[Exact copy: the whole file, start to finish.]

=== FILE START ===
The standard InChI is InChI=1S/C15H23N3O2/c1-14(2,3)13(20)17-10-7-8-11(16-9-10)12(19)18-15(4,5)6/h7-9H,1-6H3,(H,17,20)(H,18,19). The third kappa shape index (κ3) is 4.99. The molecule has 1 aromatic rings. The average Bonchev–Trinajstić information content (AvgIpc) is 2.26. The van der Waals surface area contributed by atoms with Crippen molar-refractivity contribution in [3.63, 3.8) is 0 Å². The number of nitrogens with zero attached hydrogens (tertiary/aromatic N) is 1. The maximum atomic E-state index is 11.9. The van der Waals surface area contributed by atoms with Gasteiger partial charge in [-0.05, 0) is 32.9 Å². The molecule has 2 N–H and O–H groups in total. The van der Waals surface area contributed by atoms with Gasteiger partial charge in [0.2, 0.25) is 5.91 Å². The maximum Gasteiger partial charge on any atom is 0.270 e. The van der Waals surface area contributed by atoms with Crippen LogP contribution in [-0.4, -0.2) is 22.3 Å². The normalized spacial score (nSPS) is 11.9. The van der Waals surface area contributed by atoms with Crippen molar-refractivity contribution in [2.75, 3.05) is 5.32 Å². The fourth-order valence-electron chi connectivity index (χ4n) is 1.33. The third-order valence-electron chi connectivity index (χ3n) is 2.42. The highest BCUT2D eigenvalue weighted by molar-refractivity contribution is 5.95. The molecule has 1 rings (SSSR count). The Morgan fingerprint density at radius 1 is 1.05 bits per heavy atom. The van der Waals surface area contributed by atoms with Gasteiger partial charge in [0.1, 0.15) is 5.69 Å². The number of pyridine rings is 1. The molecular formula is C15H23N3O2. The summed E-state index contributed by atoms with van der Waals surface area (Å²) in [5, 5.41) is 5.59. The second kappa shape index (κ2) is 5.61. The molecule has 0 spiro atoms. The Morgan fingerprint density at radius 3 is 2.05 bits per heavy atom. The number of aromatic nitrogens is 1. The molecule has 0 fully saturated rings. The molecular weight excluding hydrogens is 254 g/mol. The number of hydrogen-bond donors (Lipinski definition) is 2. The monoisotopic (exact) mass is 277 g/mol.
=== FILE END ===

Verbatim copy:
The standard InChI is InChI=1S/C15H23N3O2/c1-14(2,3)13(20)17-10-7-8-11(16-9-10)12(19)18-15(4,5)6/h7-9H,1-6H3,(H,17,20)(H,18,19). The third kappa shape index (κ3) is 4.99. The molecule has 1 aromatic rings. The average Bonchev–Trinajstić information content (AvgIpc) is 2.26. The van der Waals surface area contributed by atoms with Crippen molar-refractivity contribution in [3.63, 3.8) is 0 Å². The number of nitrogens with zero attached hydrogens (tertiary/aromatic N) is 1. The maximum atomic E-state index is 11.9. The van der Waals surface area contributed by atoms with Gasteiger partial charge in [-0.05, 0) is 32.9 Å². The molecule has 2 N–H and O–H groups in total. The van der Waals surface area contributed by atoms with Gasteiger partial charge in [0.2, 0.25) is 5.91 Å². The maximum Gasteiger partial charge on any atom is 0.270 e. The van der Waals surface area contributed by atoms with Crippen LogP contribution in [-0.4, -0.2) is 22.3 Å². The normalized spacial score (nSPS) is 11.9. The van der Waals surface area contributed by atoms with Crippen molar-refractivity contribution in [2.75, 3.05) is 5.32 Å². The fourth-order valence-electron chi connectivity index (χ4n) is 1.33. The third-order valence-electron chi connectivity index (χ3n) is 2.42. The highest BCUT2D eigenvalue weighted by molar-refractivity contribution is 5.95. The molecule has 1 rings (SSSR count). The Morgan fingerprint density at radius 1 is 1.05 bits per heavy atom. The van der Waals surface area contributed by atoms with Gasteiger partial charge in [0.1, 0.15) is 5.69 Å². The number of pyridine rings is 1. The molecular formula is C15H23N3O2. The summed E-state index contributed by atoms with van der Waals surface area (Å²) in [5, 5.41) is 5.59. The second kappa shape index (κ2) is 5.61. The molecule has 0 spiro atoms. The Morgan fingerprint density at radius 3 is 2.05 bits per heavy atom. The number of aromatic nitrogens is 1. The molecule has 0 fully saturated rings. The molecular weight excluding hydrogens is 254 g/mol. The number of hydrogen-bond donors (Lipinski definition) is 2. The monoisotopic (exact) mass is 277 g/mol.